1. Simon Yates is the strongest rider at the Giro
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Proving that his authoritative ride on the race’s previous mountain-top finish at Etna was no fluke, Yates was once again the strongest of the GC riders today, and this time was awarded with a stage win.
In the slug-fest towards the top of the hideously long Gran Sasso, Yates bided his time, and did not put his nose to the front until the finishing sprint.
To add to Mitchelton-Scott’s joys, Esteban Chaves finished close behind in third place, gaining enough time over Tom Dumoulin (Sunweb) to move up to second overall, meaning the team now occupy both first and second on the overall classification.
Many tests still await at this Giro with two more weeks yet to ride, but at the moment Simon Yates looks the man to beat.
2. Froome dealt serious blow
Up until now Chris Froome’s form had been worrying but hardly fatal, with any time loss sustained limited to just a handful of seconds.
Today, however, he was dealt his first serious blow, losing 1-07 to Yates. That more than doubles all the time he has already lost, sending him 2-27 adrift on the GC – a gap that looks very difficult to bring back even for a man of Froome’s ability.
Whereas Froome usually paces himself up a climb, sometimes starting slowly only to storm his way towards the front, this time he went into the red in a desperate attempt to hang on. With two kilometres remaining he was twelfth in line in the GC group, but lost his legs from that point on, being passed by several riders including even his team-mate Wout Poels to ultimately finish 23rd.
Whether suffering the physical effects of the crashes he has suffered, the psychological effects of his ongoing salbutamol case, a lack of form or all of the above, it can now be comprehensively said that this Giro is not going according to plan for Froome. Any strategy of gradually building his way into form throughout the Giro as part of the Giro-Tour double would not have involved him losing this much time in the first week.
3. Fabio Aru the day’s other big loser
Even before the dramatic moment that Froome was dropped, another major contender had been drifting out of the back in the shape of Fabio Aru (UAE Emirates).
The Italian has looked undercooked all race, putting in a disappointing opening day time trial, and slow to respond to the other contenders in the GC stage since.
Finishing 1-14 behind Yates, today was Aru’s most expensive so far, meaning he now lies 15th overall at a distant 2-36.
The tifosi will be especially disappointed, as Aru had represented the best chance of a home victory. But Aru does not look like the same rider who podiumed in his last two Giro appearances, and has much to do to redeem this race.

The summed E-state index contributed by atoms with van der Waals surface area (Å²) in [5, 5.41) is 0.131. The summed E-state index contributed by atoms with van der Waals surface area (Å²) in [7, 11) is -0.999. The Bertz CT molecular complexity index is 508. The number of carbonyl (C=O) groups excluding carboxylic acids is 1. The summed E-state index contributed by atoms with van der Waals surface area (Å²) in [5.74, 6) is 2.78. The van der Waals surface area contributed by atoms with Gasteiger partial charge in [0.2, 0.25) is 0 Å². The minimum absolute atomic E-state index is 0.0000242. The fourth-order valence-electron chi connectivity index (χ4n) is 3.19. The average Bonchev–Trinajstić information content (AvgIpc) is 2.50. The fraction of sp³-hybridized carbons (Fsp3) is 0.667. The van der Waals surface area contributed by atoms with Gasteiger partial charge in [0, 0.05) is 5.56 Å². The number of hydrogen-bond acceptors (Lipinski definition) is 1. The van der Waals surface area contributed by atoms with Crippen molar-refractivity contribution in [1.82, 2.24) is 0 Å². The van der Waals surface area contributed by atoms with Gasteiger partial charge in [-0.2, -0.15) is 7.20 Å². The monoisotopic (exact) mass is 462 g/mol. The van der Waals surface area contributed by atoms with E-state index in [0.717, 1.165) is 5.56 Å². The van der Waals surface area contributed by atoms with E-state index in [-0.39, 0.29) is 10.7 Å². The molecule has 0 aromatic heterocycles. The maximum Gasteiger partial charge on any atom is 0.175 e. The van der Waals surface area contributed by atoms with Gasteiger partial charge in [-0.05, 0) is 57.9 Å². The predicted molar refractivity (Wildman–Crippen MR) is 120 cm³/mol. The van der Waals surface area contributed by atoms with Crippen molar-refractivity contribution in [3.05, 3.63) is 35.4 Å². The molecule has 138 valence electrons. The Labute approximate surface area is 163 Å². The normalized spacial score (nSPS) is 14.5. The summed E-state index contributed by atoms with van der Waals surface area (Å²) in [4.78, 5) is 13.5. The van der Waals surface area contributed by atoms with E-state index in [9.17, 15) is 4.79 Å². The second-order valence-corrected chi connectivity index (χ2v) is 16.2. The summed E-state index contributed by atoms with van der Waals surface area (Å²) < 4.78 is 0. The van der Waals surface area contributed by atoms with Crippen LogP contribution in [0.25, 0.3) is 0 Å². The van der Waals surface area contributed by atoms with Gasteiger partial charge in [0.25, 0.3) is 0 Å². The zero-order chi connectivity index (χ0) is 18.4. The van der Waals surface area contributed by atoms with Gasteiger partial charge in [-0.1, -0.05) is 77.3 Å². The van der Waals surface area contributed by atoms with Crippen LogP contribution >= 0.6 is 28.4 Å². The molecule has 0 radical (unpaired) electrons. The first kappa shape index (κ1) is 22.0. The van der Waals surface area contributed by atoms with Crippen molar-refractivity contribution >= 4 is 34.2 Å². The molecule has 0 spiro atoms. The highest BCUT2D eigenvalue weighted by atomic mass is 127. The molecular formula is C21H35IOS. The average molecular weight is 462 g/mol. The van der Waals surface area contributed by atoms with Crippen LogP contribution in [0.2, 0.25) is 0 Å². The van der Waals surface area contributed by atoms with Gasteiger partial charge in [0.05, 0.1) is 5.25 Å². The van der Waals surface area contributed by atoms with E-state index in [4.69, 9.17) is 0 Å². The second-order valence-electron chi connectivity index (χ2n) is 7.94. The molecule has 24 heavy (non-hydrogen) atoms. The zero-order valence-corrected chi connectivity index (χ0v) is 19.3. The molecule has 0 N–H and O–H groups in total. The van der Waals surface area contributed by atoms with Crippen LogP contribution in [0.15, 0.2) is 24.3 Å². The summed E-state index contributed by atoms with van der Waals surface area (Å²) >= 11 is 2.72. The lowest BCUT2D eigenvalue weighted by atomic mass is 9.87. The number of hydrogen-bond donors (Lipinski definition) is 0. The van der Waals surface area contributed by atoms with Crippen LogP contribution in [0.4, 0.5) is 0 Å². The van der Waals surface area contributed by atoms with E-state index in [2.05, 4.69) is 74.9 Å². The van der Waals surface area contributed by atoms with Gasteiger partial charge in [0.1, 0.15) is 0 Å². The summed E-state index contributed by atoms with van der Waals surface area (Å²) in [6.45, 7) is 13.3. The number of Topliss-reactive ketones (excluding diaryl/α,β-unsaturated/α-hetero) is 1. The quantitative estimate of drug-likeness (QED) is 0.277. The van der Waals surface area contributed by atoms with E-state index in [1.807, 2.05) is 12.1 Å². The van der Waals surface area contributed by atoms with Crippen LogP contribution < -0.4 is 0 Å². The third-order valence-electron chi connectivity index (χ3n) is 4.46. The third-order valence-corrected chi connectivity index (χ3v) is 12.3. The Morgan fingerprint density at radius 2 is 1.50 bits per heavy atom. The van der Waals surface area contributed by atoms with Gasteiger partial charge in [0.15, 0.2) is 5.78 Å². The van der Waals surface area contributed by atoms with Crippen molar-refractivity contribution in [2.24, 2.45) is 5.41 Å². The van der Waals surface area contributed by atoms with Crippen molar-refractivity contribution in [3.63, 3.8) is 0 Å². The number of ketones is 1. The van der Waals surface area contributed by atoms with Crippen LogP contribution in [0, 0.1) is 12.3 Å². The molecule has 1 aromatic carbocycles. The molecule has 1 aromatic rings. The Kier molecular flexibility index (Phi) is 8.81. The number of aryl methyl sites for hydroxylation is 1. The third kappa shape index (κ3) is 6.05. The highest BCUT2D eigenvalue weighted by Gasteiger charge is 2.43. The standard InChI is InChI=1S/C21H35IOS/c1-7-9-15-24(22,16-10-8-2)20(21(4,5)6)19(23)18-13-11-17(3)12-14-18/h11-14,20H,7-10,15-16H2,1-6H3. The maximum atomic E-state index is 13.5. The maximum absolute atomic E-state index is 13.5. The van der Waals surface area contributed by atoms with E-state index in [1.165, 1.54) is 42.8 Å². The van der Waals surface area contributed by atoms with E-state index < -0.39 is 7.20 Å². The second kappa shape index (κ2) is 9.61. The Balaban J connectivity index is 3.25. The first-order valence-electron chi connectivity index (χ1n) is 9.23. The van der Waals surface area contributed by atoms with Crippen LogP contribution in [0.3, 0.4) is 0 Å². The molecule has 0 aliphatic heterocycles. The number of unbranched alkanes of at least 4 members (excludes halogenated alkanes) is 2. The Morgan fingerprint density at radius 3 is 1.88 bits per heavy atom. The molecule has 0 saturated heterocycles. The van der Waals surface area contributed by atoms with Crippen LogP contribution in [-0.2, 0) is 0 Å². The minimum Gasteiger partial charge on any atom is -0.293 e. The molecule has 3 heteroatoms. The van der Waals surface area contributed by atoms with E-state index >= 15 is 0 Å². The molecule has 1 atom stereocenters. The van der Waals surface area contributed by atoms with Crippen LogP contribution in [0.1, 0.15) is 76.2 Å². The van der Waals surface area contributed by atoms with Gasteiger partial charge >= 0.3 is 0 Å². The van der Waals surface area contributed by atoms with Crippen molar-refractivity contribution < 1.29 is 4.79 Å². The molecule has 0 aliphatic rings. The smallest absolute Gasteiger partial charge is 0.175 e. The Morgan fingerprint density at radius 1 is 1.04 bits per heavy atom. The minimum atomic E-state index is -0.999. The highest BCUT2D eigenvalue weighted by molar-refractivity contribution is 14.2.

4. Thibaut Pinot is riding a very solid race
While Mitchelton-Scott have grabbed the spotlight, Thibaut Pinot (Groupama-FDJ) has quietly ridden a very solid first week, that has put him in a very promising position to target the pink jersey.
He didn’t quite manage to win the stage today, but did again finish at the front of the group of favourites, and utilised his impressive sprint to gain six bonus seconds at the line.
That leaves the Frenchman fourth overall at 45 seconds, a happy state of affairs for a rider who tends to go best in the third week. He’ll be dreaming of pink come Rome.
Others to come out of the first week in strong positions include Tom Dumoulin, who despite being dropped again lies only 38 seconds adrift and has a long time trial to look forward to; and Domenico Pozzovivo (Bahrain-Merida), who is fifth at 57 seconds and looking strong, even if the Italian will have the opposite feelings about that upcoming time trial.
5. Young Italian Masnada denied
Sprints for points in the mountains classification are rarely the sight for much drama, but today’s was characterised by an unusual amount of controversy.
Androni’s Fausto Masnada attacked on the category two Roccaraso with the intention of claiming maximum points, only to drop his chain before reaching the summit. His team-mate and companion in the break Davide Ballerini took the initiative to push him up the rest of the way to claim the points, a manoeuvre that might have seemed smart at the time, until you remember that giving a teammate such an aid is in fact against the rules.
Masnada had the points taken off him, which, after he sealed maximum points at the subsequent category one Calascio, ultimately cost him the chance to rise to the top of the mountains classification, which is now lead by Yates.
His day wasn’t yet over, as he was the surprise final survivor of the day’s break having struck out alone with 18km to go, but looked absolutely spent with 3km to go when the peloton swallowed him up.
Either the mountains jersey or a stage win would have been a major coup for local pro-continental outfit Androni, but the team at least has the honour of putting a man in the break on every single road stage of the first week.